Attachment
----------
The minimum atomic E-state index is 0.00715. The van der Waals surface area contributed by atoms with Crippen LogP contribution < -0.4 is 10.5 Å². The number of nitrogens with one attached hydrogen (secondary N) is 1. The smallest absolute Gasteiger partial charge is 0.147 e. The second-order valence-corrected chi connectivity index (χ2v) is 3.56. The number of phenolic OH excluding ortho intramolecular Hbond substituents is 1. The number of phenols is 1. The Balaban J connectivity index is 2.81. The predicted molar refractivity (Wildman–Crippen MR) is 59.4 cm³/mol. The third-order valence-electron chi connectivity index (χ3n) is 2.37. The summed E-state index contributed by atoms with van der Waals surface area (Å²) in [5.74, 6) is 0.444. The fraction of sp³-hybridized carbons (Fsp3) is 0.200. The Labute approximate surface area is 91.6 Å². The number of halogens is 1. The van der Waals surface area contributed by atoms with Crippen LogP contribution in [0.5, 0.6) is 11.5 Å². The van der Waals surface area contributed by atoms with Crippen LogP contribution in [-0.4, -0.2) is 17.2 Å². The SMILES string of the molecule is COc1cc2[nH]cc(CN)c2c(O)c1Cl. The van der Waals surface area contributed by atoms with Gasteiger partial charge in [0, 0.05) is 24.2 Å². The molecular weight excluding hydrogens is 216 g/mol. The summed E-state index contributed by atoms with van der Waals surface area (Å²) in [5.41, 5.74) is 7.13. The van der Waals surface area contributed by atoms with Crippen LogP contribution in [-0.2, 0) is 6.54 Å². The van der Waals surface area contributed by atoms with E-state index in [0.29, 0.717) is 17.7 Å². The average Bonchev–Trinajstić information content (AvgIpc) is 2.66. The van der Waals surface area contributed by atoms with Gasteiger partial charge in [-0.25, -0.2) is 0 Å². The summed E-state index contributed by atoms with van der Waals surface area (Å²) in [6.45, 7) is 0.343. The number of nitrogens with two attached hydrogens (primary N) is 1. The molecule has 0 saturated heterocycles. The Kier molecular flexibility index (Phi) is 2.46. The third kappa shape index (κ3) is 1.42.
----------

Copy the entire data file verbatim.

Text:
The minimum atomic E-state index is 0.00715. The van der Waals surface area contributed by atoms with Crippen LogP contribution < -0.4 is 10.5 Å². The number of nitrogens with one attached hydrogen (secondary N) is 1. The smallest absolute Gasteiger partial charge is 0.147 e. The second-order valence-corrected chi connectivity index (χ2v) is 3.56. The number of phenolic OH excluding ortho intramolecular Hbond substituents is 1. The number of phenols is 1. The Balaban J connectivity index is 2.81. The predicted molar refractivity (Wildman–Crippen MR) is 59.4 cm³/mol. The third-order valence-electron chi connectivity index (χ3n) is 2.37. The summed E-state index contributed by atoms with van der Waals surface area (Å²) in [5.74, 6) is 0.444. The fraction of sp³-hybridized carbons (Fsp3) is 0.200. The Labute approximate surface area is 91.6 Å². The number of halogens is 1. The van der Waals surface area contributed by atoms with Crippen LogP contribution in [0.5, 0.6) is 11.5 Å². The van der Waals surface area contributed by atoms with Crippen LogP contribution in [-0.4, -0.2) is 17.2 Å². The SMILES string of the molecule is COc1cc2[nH]cc(CN)c2c(O)c1Cl. The van der Waals surface area contributed by atoms with Gasteiger partial charge in [0, 0.05) is 24.2 Å². The molecular weight excluding hydrogens is 216 g/mol. The summed E-state index contributed by atoms with van der Waals surface area (Å²) in [5.41, 5.74) is 7.13. The van der Waals surface area contributed by atoms with Crippen LogP contribution in [-0.2, 0) is 6.54 Å². The van der Waals surface area contributed by atoms with E-state index in [0.29, 0.717) is 17.7 Å². The average Bonchev–Trinajstić information content (AvgIpc) is 2.66. The van der Waals surface area contributed by atoms with Gasteiger partial charge in [-0.25, -0.2) is 0 Å². The summed E-state index contributed by atoms with van der Waals surface area (Å²) in [6.45, 7) is 0.343. The number of nitrogens with two attached hydrogens (primary N) is 1. The molecule has 0 saturated heterocycles. The Kier molecular flexibility index (Phi) is 2.46. The third kappa shape index (κ3) is 1.42.